It has partially worked, it is one of the reasons why the automobile industry is growing quite rapidly. I think it will continue to get us growing, but you quite rightly say it hasn’t had the dramatic effects it did have in the mid 1990’s for example.
The big question you raise about the exchange rate is this. That in the past, I think this has happened now 3 times, whenever the British real economy has started motoring, it’s been crushed by an overvalued exchange rate. In the Tory years it was done deliberately. In the Howe budgets, Howe/Thatcher budgets, 1980s, they used a very high exchange rate to crush inflation. And in the process destroyed quite a lot of manufacturing industry.
It happened again in 1990 and it happened in a less deliberate way through the long period of Labour government where the exchange rate was clearly overvalued, we had a big contraction in manufacturing industry. And under the last government I think it went down from 18% to about 10% of GDP as a result of the fact the exchange rate in real terms was too high.
The challenge you’re posing which I think is exactly the right one, is how we stop that happening again. Because if it happens again all the stuff I’m doing about promoting industry policy and apprenticeships and so on, it could easily be swept away if this experience is repeated.
Hutton: I have the solution. You’re going to give a yes or no answer. If you won’t peg the pound to the euro your other option to keep a competitive exchange rate is this.
That we change, we require, the Bank of England not to target inflation with its inflation target, but instead to target the growth of all goods and services in the economy, so called money…
Cable: Money GDP. I’m very attracted by that.
Hutton: You are in favour of moving from an inflation target to a money GDP target?
Cable: I’m attracted by that.
Hutton: Because that is the way of doing it. If you do that, you do two things. We would guarantee to our banks that their balance sheets would become more manageable over time. And we would also assure with QE that the exchange rate would remain competitive.
So I mean can I tease you, [are you] not just attracted to it Vince, come on – I’m for it, are you for it?
Cable: Well look, one of the boring things about being a Cabinet Minister, is that the following day the Guardian says Minister instructs Governor of the Bank of England to do X or Y, and I’m not going to write your headlines for you. But no, look, the economic logic you’ve set out is impeccable, let’s leave it at that.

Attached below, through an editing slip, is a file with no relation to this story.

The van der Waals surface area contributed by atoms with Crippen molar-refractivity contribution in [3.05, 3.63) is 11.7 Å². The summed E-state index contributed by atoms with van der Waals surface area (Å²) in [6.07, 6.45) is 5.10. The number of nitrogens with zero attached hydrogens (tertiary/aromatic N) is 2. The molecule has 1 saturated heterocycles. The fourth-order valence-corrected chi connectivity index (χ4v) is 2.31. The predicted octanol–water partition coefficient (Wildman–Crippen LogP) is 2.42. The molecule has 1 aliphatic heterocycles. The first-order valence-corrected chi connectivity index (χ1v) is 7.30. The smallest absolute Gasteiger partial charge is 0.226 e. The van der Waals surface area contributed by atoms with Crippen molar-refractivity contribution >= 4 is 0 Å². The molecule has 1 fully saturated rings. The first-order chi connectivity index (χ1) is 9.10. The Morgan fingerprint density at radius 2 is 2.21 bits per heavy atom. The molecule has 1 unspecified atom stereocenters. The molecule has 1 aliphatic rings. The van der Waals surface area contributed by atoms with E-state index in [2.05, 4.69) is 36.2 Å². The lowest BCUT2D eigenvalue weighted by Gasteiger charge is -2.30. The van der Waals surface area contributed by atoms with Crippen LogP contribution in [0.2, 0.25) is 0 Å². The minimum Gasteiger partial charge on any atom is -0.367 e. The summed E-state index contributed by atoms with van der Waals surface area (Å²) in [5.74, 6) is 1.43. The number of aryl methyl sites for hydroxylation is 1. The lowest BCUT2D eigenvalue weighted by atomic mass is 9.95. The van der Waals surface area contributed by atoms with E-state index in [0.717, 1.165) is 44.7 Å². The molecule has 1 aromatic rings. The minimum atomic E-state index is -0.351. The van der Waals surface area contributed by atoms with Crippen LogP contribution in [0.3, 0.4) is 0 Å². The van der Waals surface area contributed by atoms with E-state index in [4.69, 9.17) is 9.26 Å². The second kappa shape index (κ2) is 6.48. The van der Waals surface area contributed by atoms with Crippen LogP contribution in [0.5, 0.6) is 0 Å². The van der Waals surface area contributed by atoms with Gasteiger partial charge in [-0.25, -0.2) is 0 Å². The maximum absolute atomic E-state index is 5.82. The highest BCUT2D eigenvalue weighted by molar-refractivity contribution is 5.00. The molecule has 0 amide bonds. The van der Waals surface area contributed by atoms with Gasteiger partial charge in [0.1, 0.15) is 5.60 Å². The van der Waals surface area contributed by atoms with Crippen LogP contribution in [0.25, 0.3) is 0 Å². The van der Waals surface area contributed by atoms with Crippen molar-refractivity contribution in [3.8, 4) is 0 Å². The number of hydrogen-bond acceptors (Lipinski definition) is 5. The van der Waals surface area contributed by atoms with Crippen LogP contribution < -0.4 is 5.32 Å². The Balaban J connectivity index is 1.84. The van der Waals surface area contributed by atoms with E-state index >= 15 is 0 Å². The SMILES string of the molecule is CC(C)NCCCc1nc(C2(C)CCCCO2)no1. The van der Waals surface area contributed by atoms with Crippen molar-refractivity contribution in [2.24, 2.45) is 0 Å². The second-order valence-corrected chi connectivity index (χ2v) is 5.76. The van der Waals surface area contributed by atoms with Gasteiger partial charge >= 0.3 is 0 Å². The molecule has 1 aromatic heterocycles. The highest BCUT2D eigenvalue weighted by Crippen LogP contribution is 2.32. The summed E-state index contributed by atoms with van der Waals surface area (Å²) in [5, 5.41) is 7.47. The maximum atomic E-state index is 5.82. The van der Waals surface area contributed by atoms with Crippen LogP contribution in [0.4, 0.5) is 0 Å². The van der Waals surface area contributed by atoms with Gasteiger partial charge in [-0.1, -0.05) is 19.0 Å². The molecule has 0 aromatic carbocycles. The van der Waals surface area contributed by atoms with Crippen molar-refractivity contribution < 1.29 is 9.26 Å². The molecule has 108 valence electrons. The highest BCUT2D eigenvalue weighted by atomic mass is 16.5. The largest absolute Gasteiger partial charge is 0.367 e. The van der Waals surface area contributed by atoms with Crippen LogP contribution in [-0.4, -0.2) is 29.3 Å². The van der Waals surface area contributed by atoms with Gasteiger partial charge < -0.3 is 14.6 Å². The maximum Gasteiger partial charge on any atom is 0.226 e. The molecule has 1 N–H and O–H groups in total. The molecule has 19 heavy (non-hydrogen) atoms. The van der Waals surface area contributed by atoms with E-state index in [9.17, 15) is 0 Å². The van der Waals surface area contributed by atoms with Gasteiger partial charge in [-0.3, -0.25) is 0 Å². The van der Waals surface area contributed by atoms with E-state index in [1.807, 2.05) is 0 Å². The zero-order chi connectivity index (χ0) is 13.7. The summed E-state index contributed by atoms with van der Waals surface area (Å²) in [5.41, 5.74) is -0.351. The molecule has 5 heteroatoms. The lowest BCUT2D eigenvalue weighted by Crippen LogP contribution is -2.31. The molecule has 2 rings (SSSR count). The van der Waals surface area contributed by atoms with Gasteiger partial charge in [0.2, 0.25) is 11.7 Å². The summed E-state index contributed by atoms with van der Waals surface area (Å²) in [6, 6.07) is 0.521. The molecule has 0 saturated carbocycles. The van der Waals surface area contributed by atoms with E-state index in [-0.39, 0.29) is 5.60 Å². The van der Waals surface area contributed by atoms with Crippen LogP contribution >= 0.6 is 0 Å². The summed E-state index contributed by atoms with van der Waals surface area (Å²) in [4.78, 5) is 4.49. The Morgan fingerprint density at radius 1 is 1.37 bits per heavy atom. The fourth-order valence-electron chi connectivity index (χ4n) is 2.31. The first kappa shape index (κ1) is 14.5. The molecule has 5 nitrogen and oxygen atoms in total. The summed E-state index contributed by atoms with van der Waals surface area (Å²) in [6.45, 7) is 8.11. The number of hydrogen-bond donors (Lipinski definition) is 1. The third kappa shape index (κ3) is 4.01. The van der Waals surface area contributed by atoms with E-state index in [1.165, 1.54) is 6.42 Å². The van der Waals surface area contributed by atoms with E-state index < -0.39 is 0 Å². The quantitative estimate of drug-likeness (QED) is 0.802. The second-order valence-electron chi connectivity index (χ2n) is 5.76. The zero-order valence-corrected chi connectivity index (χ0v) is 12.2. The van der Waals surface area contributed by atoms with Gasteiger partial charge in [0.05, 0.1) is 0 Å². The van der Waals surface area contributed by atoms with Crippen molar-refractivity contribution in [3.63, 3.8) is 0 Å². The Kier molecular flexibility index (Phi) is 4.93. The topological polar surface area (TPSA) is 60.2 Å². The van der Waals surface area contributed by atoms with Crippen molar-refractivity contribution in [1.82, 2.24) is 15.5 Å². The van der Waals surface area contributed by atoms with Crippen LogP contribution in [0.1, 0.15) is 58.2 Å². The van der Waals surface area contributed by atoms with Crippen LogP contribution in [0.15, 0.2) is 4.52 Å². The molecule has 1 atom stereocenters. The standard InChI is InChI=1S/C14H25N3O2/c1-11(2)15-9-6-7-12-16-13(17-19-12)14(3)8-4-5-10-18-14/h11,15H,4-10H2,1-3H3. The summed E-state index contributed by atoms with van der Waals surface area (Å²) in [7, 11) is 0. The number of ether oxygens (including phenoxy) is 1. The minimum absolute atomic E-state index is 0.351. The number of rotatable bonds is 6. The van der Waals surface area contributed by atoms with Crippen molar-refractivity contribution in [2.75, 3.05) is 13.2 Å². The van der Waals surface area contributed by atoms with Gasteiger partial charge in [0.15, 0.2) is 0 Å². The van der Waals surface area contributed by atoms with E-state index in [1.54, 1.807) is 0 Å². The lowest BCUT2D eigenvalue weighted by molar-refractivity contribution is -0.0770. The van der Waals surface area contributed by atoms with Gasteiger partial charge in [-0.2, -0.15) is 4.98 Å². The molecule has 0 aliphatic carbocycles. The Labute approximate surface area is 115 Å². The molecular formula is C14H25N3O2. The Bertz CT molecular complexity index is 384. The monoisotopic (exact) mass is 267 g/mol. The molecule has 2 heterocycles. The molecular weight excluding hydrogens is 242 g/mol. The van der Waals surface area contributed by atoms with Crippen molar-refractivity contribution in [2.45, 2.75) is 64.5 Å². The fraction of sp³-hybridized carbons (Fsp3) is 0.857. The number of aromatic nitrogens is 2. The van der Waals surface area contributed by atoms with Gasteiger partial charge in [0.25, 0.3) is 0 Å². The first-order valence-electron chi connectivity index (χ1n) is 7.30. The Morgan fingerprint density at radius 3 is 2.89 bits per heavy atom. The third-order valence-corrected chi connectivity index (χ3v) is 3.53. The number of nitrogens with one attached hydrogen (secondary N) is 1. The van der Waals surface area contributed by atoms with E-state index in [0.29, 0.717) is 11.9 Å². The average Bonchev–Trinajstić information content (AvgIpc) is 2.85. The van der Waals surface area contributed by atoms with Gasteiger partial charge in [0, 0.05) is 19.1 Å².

Hutton: Vince Cable, thanks very much indeed.
[Errors and omissions in the transcript are my own!]
Cable’s comment about the high exchange rate “crushing” the British economy under Labour seems somewhat odd. Manufacturing output shrunk between 2000 and 2003 but was otherwise growing modestly under Labour up to the beginning of 2008. Other more productive service industries grew faster, notably finance, so manufacturing as a proportion of GDP shrunk. That’s what’s supposed to happen in advanced economies. No big deal.
It’s not clear (to me) exactly why Hutton/Cable think NGDP targeting would benefit manufacturing industry in particular. Perhaps they envisage active pro-industrial fiscal policy being “enabled” by stable NGDP growth? NGDP targeting is surely not going to “stabilise” the real exchange rate, nor necessarily involve devaluation, which is what both Cable and Hutton appear to want.
But it is revealing that Cable knows what is coming; he is willing to take a position on NGDP targeting in an public interview, rather than take the easy road and defend the status quo.
H/T to commenter “anonymous” on Scott’s blog.
Market Monetarists Lars Christensen and Nick Rowe like to talk about invoking the Chuck Norris effect. In Nick’s words:
Central banks run monetary policy not so much by doing things, but by threatening to do things. If their threats are credible, we never observe them carrying out those threats, and we often observe them doing the exact opposite